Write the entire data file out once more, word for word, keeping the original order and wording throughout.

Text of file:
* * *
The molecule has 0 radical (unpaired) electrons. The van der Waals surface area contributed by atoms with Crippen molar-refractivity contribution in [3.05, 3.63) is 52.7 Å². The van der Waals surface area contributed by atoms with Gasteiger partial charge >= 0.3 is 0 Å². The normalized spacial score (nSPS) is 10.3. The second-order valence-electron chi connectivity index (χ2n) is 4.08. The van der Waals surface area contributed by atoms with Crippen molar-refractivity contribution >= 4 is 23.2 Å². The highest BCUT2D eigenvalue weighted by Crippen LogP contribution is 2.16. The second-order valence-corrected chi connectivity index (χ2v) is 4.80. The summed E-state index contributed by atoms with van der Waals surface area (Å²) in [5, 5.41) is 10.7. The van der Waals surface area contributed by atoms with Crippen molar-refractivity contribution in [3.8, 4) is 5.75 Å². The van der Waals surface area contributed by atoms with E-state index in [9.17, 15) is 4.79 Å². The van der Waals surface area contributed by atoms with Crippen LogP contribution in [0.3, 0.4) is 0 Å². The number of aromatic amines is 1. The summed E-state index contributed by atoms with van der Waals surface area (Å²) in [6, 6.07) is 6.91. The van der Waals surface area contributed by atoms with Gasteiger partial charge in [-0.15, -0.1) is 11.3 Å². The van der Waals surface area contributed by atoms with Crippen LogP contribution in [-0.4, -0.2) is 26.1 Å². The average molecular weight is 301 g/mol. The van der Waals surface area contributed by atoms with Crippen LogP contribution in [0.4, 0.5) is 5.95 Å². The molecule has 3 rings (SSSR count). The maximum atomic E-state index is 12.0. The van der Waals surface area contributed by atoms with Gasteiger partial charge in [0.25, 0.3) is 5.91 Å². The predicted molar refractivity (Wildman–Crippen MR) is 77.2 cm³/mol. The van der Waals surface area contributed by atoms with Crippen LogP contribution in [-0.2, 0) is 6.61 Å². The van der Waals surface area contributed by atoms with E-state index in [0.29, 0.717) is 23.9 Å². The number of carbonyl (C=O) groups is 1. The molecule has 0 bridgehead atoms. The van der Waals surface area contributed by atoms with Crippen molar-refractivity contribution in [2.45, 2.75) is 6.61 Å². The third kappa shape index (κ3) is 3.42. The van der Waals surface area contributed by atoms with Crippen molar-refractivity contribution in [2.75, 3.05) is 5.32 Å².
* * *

The molecule has 0 radical (unpaired) electrons. The van der Waals surface area contributed by atoms with Crippen molar-refractivity contribution in [3.05, 3.63) is 52.7 Å². The van der Waals surface area contributed by atoms with Gasteiger partial charge >= 0.3 is 0 Å². The normalized spacial score (nSPS) is 10.3. The second-order valence-electron chi connectivity index (χ2n) is 4.08. The van der Waals surface area contributed by atoms with Crippen molar-refractivity contribution >= 4 is 23.2 Å². The highest BCUT2D eigenvalue weighted by Crippen LogP contribution is 2.16. The second-order valence-corrected chi connectivity index (χ2v) is 4.80. The summed E-state index contributed by atoms with van der Waals surface area (Å²) in [5, 5.41) is 10.7. The van der Waals surface area contributed by atoms with Crippen molar-refractivity contribution in [3.8, 4) is 5.75 Å². The van der Waals surface area contributed by atoms with E-state index in [9.17, 15) is 4.79 Å². The van der Waals surface area contributed by atoms with Crippen LogP contribution in [0.3, 0.4) is 0 Å². The number of aromatic amines is 1. The summed E-state index contributed by atoms with van der Waals surface area (Å²) in [6, 6.07) is 6.91. The van der Waals surface area contributed by atoms with Gasteiger partial charge in [-0.15, -0.1) is 11.3 Å². The van der Waals surface area contributed by atoms with Crippen LogP contribution in [-0.4, -0.2) is 26.1 Å². The average molecular weight is 301 g/mol. The van der Waals surface area contributed by atoms with Crippen LogP contribution in [0.4, 0.5) is 5.95 Å². The molecule has 3 rings (SSSR count). The maximum atomic E-state index is 12.0. The van der Waals surface area contributed by atoms with Gasteiger partial charge in [0.25, 0.3) is 5.91 Å². The predicted molar refractivity (Wildman–Crippen MR) is 77.2 cm³/mol. The van der Waals surface area contributed by atoms with Crippen LogP contribution in [-0.2, 0) is 6.61 Å². The van der Waals surface area contributed by atoms with E-state index in [0.29, 0.717) is 23.9 Å². The number of carbonyl (C=O) groups is 1. The molecule has 0 bridgehead atoms. The van der Waals surface area contributed by atoms with Crippen molar-refractivity contribution in [2.45, 2.75) is 6.61 Å². The third kappa shape index (κ3) is 3.42. The van der Waals surface area contributed by atoms with Crippen molar-refractivity contribution in [2.75, 3.05) is 5.32 Å².